"There is great hope that a group of at least five NTDs could be eliminated or eradicated within a few years, with continued significant gains for at least six other NTDs. But for some NTDs, especially some of the arthropod and snail-transmitted vector-borne diseases, as well as some zoonotic NTDs, we seem to be losing ground. Therefore, major challenges for the NTDs community in the next decade will include resource mobilization, both for the US and UK governments, to continue their historic commitments for integrated mass drug administration, while finding new and additional funds from the G20 nations and other sources to combat the unprecedented rise of the 21st Century vector-borne and zoonotic neglected diseases. At PLOS NTDs, we look forward to our role in the next decade on this front, and thank the global NTDs community of experts for their unwavering support!"
Collection URL (link activates when embargo lifts): http://collections.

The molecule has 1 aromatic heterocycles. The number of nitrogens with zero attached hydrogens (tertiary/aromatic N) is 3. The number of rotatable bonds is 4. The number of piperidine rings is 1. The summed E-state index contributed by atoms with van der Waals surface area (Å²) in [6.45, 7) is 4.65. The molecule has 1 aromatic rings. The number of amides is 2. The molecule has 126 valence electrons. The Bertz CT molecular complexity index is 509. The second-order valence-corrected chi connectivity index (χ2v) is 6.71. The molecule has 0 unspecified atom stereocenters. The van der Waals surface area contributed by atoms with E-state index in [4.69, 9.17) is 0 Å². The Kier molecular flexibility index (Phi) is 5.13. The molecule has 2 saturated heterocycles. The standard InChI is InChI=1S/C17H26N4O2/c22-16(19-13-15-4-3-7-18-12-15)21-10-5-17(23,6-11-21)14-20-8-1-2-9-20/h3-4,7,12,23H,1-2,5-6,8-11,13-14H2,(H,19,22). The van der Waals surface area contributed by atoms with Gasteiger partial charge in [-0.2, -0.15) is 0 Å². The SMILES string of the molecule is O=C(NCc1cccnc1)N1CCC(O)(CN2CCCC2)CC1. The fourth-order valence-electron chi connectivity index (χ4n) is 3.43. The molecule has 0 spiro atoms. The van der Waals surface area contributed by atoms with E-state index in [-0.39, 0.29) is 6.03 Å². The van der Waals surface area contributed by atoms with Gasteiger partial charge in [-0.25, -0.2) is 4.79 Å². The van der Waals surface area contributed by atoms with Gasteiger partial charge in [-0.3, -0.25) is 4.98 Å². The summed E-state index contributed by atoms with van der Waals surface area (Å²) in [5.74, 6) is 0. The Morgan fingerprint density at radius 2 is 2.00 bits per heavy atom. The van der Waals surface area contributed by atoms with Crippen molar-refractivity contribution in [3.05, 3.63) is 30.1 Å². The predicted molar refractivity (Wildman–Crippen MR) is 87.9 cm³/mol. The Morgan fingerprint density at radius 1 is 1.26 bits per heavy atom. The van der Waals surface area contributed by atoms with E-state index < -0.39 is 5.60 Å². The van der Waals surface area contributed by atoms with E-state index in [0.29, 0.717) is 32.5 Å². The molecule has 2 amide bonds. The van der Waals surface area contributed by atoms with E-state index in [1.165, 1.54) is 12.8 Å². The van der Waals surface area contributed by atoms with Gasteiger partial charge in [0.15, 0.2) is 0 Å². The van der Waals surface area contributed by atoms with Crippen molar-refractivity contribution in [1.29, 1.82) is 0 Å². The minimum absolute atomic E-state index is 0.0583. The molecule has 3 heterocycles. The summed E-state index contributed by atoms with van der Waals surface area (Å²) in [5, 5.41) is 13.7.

Funding: The authors received no specific funding for this work.
Competing Interests: Several authors of articles in the collection are members of the PLOS Neglected Tropical Diseases editorial board and research various aspects of (including prevention and treatment) neglected tropical diseases.
Aksoy S, Buscher P, Lehane M, Solano P, Van Den Abbeele J (2017) Human African trypanosomiasis control: Achievements and challenges. PLoS Negl Trop Dis 11(4): e0005454. doi:10.1371/journal.pntd.0005454
Budke CM, Casulli A, Kern P, Vuitton DA (2017) Cystic and alveolar echinococcosis: Successes and continuing challenges. PLoS Negl Trop Dis 11(4): e0005477. doi:10.1371/journal.pntd.0005477
Carabin H, Winkler AS, Dorny P (2017) Taenia solium cysticercosis and taeniosis: Achievements from the past 10 years and the way forward. PLoS Negl Trop Dis 11(4): e0005478. doi:10.1371/journal.pntd.0005478
Dumonteil E, Herrera C (2017) Ten years of Chagas disease research: Looking back to achievements, looking ahead to challenges. PLoS Negl Trop Dis 11(4): e0005422. doi:10.1371/journal.pntd.0005422